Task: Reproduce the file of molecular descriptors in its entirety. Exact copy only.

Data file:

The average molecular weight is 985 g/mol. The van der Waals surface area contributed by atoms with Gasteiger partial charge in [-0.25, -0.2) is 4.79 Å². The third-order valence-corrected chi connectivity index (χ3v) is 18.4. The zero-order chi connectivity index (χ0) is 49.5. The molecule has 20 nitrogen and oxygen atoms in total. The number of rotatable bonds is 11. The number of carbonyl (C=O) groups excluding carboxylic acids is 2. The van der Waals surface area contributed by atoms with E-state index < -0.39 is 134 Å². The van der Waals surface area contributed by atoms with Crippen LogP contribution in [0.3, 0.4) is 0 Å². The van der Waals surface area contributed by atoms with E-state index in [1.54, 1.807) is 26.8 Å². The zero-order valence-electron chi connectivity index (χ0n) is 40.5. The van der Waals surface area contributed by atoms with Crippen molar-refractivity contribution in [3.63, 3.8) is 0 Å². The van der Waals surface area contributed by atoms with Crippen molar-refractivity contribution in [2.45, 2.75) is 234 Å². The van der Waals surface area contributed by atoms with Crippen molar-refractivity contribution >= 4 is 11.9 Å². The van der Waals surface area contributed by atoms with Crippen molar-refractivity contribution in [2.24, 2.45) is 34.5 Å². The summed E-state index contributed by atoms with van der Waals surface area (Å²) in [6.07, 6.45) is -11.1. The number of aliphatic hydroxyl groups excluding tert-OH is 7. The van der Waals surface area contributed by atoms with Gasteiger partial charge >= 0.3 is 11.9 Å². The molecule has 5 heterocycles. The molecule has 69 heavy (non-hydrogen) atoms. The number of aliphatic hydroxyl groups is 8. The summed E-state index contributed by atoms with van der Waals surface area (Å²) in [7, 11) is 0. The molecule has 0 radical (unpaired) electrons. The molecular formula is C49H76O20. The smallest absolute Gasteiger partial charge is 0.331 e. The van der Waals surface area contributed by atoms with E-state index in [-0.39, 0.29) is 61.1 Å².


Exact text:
The average molecular weight is 985 g/mol. The van der Waals surface area contributed by atoms with Gasteiger partial charge in [-0.25, -0.2) is 4.79 Å². The third-order valence-corrected chi connectivity index (χ3v) is 18.4. The zero-order chi connectivity index (χ0) is 49.5. The molecule has 20 nitrogen and oxygen atoms in total. The number of rotatable bonds is 11. The number of carbonyl (C=O) groups excluding carboxylic acids is 2. The van der Waals surface area contributed by atoms with E-state index < -0.39 is 134 Å². The van der Waals surface area contributed by atoms with Crippen LogP contribution in [0.3, 0.4) is 0 Å². The van der Waals surface area contributed by atoms with E-state index in [1.54, 1.807) is 26.8 Å². The zero-order valence-electron chi connectivity index (χ0n) is 40.5. The van der Waals surface area contributed by atoms with Crippen molar-refractivity contribution in [3.63, 3.8) is 0 Å². The van der Waals surface area contributed by atoms with Crippen molar-refractivity contribution in [2.45, 2.75) is 234 Å². The van der Waals surface area contributed by atoms with Crippen molar-refractivity contribution >= 4 is 11.9 Å². The van der Waals surface area contributed by atoms with Crippen molar-refractivity contribution in [2.24, 2.45) is 34.5 Å². The summed E-state index contributed by atoms with van der Waals surface area (Å²) in [6.07, 6.45) is -11.1. The number of aliphatic hydroxyl groups excluding tert-OH is 7. The van der Waals surface area contributed by atoms with Gasteiger partial charge >= 0.3 is 11.9 Å². The molecule has 5 heterocycles. The molecule has 69 heavy (non-hydrogen) atoms. The number of aliphatic hydroxyl groups is 8. The summed E-state index contributed by atoms with van der Waals surface area (Å²) in [7, 11) is 0. The molecule has 0 radical (unpaired) electrons. The molecular formula is C49H76O20. The smallest absolute Gasteiger partial charge is 0.331 e. The van der Waals surface area contributed by atoms with E-state index in [-0.39, 0.29) is 61.1 Å².